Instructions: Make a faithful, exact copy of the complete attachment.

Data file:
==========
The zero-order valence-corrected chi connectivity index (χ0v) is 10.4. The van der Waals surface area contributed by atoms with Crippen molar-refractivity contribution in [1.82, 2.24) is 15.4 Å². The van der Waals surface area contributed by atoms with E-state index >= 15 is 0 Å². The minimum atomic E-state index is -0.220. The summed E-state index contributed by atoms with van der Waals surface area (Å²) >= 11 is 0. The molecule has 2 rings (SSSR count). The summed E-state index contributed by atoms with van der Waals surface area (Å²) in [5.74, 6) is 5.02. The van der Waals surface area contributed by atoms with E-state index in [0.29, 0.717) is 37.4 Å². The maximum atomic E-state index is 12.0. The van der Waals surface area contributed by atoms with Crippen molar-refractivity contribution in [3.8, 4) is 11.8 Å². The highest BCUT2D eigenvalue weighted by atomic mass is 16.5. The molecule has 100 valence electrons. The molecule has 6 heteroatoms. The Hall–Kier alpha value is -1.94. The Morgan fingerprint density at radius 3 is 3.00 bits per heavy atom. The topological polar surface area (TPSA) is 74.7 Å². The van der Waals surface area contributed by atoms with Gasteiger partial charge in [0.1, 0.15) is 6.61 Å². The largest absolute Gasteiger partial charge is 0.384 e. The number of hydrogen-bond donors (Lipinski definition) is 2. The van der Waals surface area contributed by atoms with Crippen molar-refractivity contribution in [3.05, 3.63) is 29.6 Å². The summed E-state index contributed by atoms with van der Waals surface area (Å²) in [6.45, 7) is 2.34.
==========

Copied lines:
The zero-order valence-corrected chi connectivity index (χ0v) is 10.4. The van der Waals surface area contributed by atoms with Crippen molar-refractivity contribution in [1.82, 2.24) is 15.4 Å². The van der Waals surface area contributed by atoms with E-state index >= 15 is 0 Å². The minimum atomic E-state index is -0.220. The summed E-state index contributed by atoms with van der Waals surface area (Å²) >= 11 is 0. The molecule has 2 rings (SSSR count). The summed E-state index contributed by atoms with van der Waals surface area (Å²) in [5.74, 6) is 5.02. The van der Waals surface area contributed by atoms with E-state index in [0.29, 0.717) is 37.4 Å². The maximum atomic E-state index is 12.0. The van der Waals surface area contributed by atoms with Crippen molar-refractivity contribution in [3.8, 4) is 11.8 Å². The highest BCUT2D eigenvalue weighted by atomic mass is 16.5. The molecule has 100 valence electrons. The molecule has 6 heteroatoms. The Hall–Kier alpha value is -1.94. The Morgan fingerprint density at radius 3 is 3.00 bits per heavy atom. The topological polar surface area (TPSA) is 74.7 Å². The van der Waals surface area contributed by atoms with Gasteiger partial charge in [0.1, 0.15) is 6.61 Å². The largest absolute Gasteiger partial charge is 0.384 e. The number of hydrogen-bond donors (Lipinski definition) is 2. The van der Waals surface area contributed by atoms with Crippen molar-refractivity contribution in [3.05, 3.63) is 29.6 Å². The summed E-state index contributed by atoms with van der Waals surface area (Å²) in [6.45, 7) is 2.34.